Industry Group Pans Book on Dietary Supplements

Anecdotes, Absence of Science Make Natural Causes ‘Not Credible’

WASHINGTON, D.C., January 16, 2007 – A newly released book on dietary supplements was dismissed today by a leading authority on dietary supplements as “not credible,” because of its lack of science, historical inaccuracies and emphasis on anecdotal evidence and opinion.

“The book Natural Causes cannot be considered a credible, scientific work,” said Steve Mister, president and CEO of the Council for Responsible Nutrition (CRN), a national trade association for the supplement industry. “This is an assortment of extreme anecdotes that exploit rare and tragic misfortunes in an agenda-driven attempt to sell books.”

Mr. Mister described the book as one in which science is “largely absent,” and noted that author Dan Hurley relies primarily on “personal opinion and isolated incidents to falsely imply that these cases represent the experience of the more than 150 million Americans who take safe, beneficial dietary supplements as part of their healthy lifestyle choices.”

According to Mr. Mister, the author demonstrates a lack of knowledge about dietary supplements that is reflected in the book’s opening chapter, in which he examines the use of bloodroot as a topical ointment for treating cancer. Bloodroot, when used as a salve, is not a dietary supplement. “He either has an appalling lack of understanding about even the most fundamental aspects of dietary supplements, or purposely chooses to mislead consumers in order to draw his conclusions,” said Mr. Mister.

Footnotes in the book further demonstrate the volume’s absence of science in drawing flawed conclusions. “The book includes more than 200 footnotes, but a cursory examination shows the author repeatedly footnotes his own inquiries, other people’s opinions and people who spoke anonymously,” said Mr. Mister. “This is not the bibliography of a serious piece of work.”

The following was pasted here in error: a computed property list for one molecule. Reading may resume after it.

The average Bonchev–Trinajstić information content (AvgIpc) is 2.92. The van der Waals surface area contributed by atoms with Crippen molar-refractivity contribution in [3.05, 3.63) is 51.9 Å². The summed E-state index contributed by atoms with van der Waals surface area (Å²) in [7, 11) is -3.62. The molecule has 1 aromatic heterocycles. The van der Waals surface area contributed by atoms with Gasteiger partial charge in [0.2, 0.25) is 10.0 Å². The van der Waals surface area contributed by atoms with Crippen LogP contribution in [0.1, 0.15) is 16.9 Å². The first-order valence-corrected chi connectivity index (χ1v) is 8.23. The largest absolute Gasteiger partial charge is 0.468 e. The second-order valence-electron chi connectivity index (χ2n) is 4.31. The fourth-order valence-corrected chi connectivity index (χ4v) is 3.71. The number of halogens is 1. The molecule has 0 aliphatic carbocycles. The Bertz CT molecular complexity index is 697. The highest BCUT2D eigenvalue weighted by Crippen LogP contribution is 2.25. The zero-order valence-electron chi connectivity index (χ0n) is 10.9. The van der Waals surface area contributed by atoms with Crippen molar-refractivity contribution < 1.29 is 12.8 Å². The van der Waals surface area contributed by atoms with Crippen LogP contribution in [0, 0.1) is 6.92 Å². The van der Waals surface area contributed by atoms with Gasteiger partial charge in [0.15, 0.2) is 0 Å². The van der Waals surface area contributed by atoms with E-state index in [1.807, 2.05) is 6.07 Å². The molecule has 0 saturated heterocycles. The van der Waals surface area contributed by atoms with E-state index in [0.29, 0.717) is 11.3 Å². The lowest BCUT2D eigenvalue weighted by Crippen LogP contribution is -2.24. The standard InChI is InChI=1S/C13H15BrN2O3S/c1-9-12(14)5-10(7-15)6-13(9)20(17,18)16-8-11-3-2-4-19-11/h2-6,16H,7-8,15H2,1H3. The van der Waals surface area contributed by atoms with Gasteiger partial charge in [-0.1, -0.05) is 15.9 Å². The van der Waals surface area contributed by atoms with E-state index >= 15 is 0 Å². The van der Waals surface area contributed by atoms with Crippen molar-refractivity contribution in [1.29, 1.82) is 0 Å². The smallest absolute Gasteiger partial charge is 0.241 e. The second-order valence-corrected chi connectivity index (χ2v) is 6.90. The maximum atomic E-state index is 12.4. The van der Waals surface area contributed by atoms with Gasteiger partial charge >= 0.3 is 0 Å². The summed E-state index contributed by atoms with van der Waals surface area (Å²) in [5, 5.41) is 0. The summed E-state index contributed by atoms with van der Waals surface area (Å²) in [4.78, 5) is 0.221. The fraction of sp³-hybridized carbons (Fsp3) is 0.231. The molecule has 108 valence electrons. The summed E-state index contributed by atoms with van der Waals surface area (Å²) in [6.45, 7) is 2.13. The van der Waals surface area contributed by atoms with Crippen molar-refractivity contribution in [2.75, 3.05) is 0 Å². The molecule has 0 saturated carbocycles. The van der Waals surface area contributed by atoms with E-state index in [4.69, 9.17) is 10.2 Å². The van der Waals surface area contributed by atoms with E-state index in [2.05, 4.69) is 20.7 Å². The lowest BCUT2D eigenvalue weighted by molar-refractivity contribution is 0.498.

Mr. Mister also questioned the propriety of advocating censorship, noting that Mr. Hurley claims it is “inexcusable,” for news reporters and editors to quote CRN on matters of science. “Our organization is predicated on science,” said Mr. Mister. “It’s just wrong to try to censor fact-based viewpoints in an effort to push an unfounded regulatory agenda.”

The Council for Responsible Nutrition (CRN), founded in 1973, is a Washington, D.C.-based trade association representing dietary supplement industry ingredient suppliers and manufacturers. CRN members voluntarily adhere to a strong code of ethics, comply with dosage limits and manufacture dietary supplements to high quality standards under good manufacturing practices.

CONTACT: Judy Blatman at CRN, 202-204-7962

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